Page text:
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16 votes
Accepted

Would an optimal sorting network ever have to swap two numbers the "wrong" way

How do you decide what the "wrong way" is? Take the first wrong-way swap gate, and interchange the two wires going out of it (including all their associated gates) so that it's correct. This doesn'...
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13 votes

Sorting sequence with $O(n^{\frac{3}{2}})$ inversions

You can't sort it in linear time. Suppose you have $n$ items, and you divide them into $\sqrt{n}$ consecutive blocks of $\sqrt{n}$ items each. You need to take $\sqrt{n} \log \sqrt{n}$ comparisons ...
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9 votes
Accepted

Locally sorted sequences

Your problem is solved in the paper Spheres of Permutations under the Infinity Norm — Permutations with limited displacement by Torleiv Kløve. See also A002524 and other sequences linked there. ...
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  • 14.1k
9 votes
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Reducing sorting to max-flow

It seems unlikely to me for information-theoretic reasons. Expressing the answer to a sorting problem requires $\Omega(n\log n)$ bits of information. On the other hand, the answer to a maximum flow ...
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9 votes
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Original reference for Huffman shaped Merge Sort?

I found the result hidden in an obscure 4p technical report: I share my results here in case others are interested. Knuth mentions runs in his description of "natural merge sort" (page 160 of the ...
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  • 2,391
9 votes
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Computing topological sort while keeping edges "short"

Your problem is known under the name MINIMUM DIRECTED BANDWIDTH. It is NP-complete: M.R. Garey, R.L. Graham, D.S. Johnson and D.E. Knuth: "Complexity Results for Bandwidth Minimization" SIAM ...
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  • 5,712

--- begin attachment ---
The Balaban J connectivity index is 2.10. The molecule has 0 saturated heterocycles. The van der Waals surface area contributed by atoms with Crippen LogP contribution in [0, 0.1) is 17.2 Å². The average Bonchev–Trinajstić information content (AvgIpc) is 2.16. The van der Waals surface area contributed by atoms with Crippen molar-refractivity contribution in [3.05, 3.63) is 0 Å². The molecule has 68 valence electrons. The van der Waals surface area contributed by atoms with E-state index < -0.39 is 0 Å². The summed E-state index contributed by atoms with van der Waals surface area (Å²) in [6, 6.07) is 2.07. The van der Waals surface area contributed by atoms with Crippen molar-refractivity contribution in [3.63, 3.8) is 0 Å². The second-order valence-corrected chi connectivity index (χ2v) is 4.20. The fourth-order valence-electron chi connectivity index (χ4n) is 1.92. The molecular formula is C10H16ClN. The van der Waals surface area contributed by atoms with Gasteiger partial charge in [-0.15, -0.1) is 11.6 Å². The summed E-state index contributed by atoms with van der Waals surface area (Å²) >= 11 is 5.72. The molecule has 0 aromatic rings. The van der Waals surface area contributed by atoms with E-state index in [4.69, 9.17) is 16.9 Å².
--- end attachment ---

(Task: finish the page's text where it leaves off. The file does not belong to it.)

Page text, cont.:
8 votes

"Almost sorting" integers in linear time

This sounds a lot like the ASort algorithm. See this article by Giesen et. al.: https://www.inf.ethz.ch/personal/smilos/asort3.pdf Unfortunately, the running time is not quite linear. The article ...
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8 votes

Sorting sequence with $O(n^{\frac{3}{2}})$ inversions

This is a topic of "adaptive sorting." As a starter, see the wikipedia page https://en.wikipedia.org/wiki/Adaptive_sort . It is known that we can sort a sequence of length $n$ with $k$ inversions ...
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8 votes
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Quick-select contiguous subarray

$O(n)$ space with $O(\log k/\log \log n+\log \log n)$ query time is possible. See this paper.
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  • 4,256
8 votes
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Is it enough to sort for polynomially many 0-1 sequences for a sorting network?

It seems not. Ian Parberry makes reference to a paper by Chung and Ravikumar, where they supposedly give a recursive construction of a sorting network that sorts every bitstring but one, and further ...
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7 votes
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Is the bitonic sort algorithm stable?

No, bitonic sort is not stable. For this post I will denote numbers as 2;0 where only the part before the ; is used for comparison and the part behind ...
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7 votes
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Sorting with an average of $\mathrm{lg}(n!)+o(n)$ comparisons

Update: I expanded this answer into a paper Sorting with an average of $\mathrm{lg}(n!)+o(n)$ comparisons. Yes, such an algorithm exists. I will only prove the $\mathrm{lg}(n!)+o(n)$ bound, but ...
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6 votes
Accepted

Sorting a programs instructions until it works

This can be done by running all the $n!$ permutations in parallel and wait for one of them to output $1,2,6,24$ on inputs $1,2,3,4$. (Of course, that does not guarantee that you found the correct ...
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6 votes
Accepted

Is sorting pairwise distances as hard as sorting arbitrary points?

This is an open question even for one-dimensional point sets. In this setting, the distance-sorting problem is equivalent to sorting X+Y, where $X$ is the input set and $Y=-X$.
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  • 22.8k
5 votes

Is sorting $n$ real numbers in time $O(n \sqrt{\log n})$ and linear space possible?

Based on Sasho Nikolov's very helpful comment, it seems that both papers use similar models of complexity which lead to unreasonable conclusions, such as the implication that any problem in PSPACE or #...